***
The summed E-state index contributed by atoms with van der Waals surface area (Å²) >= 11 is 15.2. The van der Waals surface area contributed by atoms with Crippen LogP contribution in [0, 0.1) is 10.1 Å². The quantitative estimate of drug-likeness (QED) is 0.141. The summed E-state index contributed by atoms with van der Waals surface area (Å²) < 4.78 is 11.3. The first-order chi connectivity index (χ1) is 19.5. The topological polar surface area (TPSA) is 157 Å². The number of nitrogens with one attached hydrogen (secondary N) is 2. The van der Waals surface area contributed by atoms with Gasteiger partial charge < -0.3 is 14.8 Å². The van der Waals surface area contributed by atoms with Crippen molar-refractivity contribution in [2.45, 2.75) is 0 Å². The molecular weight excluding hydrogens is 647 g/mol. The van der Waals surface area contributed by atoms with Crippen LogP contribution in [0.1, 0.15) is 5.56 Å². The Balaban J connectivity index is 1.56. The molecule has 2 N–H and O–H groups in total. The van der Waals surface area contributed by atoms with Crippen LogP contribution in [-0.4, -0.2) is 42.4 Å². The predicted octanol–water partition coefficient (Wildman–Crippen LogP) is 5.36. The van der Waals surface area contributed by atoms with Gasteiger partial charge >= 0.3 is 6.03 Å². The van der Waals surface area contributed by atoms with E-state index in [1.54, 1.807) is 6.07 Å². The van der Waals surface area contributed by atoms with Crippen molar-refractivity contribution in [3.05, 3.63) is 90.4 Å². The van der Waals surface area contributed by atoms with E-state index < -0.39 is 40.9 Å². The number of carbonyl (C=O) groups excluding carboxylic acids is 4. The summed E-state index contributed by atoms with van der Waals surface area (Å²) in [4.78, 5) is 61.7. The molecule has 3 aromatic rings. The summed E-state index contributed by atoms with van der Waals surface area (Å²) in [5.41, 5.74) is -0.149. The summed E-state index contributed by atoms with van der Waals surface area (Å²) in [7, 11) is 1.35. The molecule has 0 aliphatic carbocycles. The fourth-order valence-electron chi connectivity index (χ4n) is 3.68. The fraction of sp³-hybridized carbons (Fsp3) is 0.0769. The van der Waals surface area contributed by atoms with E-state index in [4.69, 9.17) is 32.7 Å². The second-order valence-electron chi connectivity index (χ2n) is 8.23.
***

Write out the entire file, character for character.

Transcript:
The summed E-state index contributed by atoms with van der Waals surface area (Å²) >= 11 is 15.2. The van der Waals surface area contributed by atoms with Crippen LogP contribution in [0, 0.1) is 10.1 Å². The quantitative estimate of drug-likeness (QED) is 0.141. The summed E-state index contributed by atoms with van der Waals surface area (Å²) < 4.78 is 11.3. The first-order chi connectivity index (χ1) is 19.5. The topological polar surface area (TPSA) is 157 Å². The number of nitrogens with one attached hydrogen (secondary N) is 2. The van der Waals surface area contributed by atoms with Gasteiger partial charge < -0.3 is 14.8 Å². The van der Waals surface area contributed by atoms with Crippen molar-refractivity contribution in [2.45, 2.75) is 0 Å². The molecular weight excluding hydrogens is 647 g/mol. The van der Waals surface area contributed by atoms with Crippen LogP contribution in [0.1, 0.15) is 5.56 Å². The Balaban J connectivity index is 1.56. The molecule has 2 N–H and O–H groups in total. The van der Waals surface area contributed by atoms with Crippen LogP contribution in [-0.4, -0.2) is 42.4 Å². The predicted octanol–water partition coefficient (Wildman–Crippen LogP) is 5.36. The van der Waals surface area contributed by atoms with Gasteiger partial charge >= 0.3 is 6.03 Å². The van der Waals surface area contributed by atoms with E-state index in [1.54, 1.807) is 6.07 Å². The van der Waals surface area contributed by atoms with Crippen molar-refractivity contribution in [3.05, 3.63) is 90.4 Å². The van der Waals surface area contributed by atoms with E-state index < -0.39 is 40.9 Å². The number of carbonyl (C=O) groups excluding carboxylic acids is 4. The summed E-state index contributed by atoms with van der Waals surface area (Å²) in [4.78, 5) is 61.7. The molecule has 3 aromatic rings. The summed E-state index contributed by atoms with van der Waals surface area (Å²) in [5.41, 5.74) is -0.149. The summed E-state index contributed by atoms with van der Waals surface area (Å²) in [7, 11) is 1.35. The molecule has 0 aliphatic carbocycles. The fourth-order valence-electron chi connectivity index (χ4n) is 3.68. The fraction of sp³-hybridized carbons (Fsp3) is 0.0769. The van der Waals surface area contributed by atoms with E-state index in [4.69, 9.17) is 32.7 Å². The second-order valence-electron chi connectivity index (χ2n) is 8.23.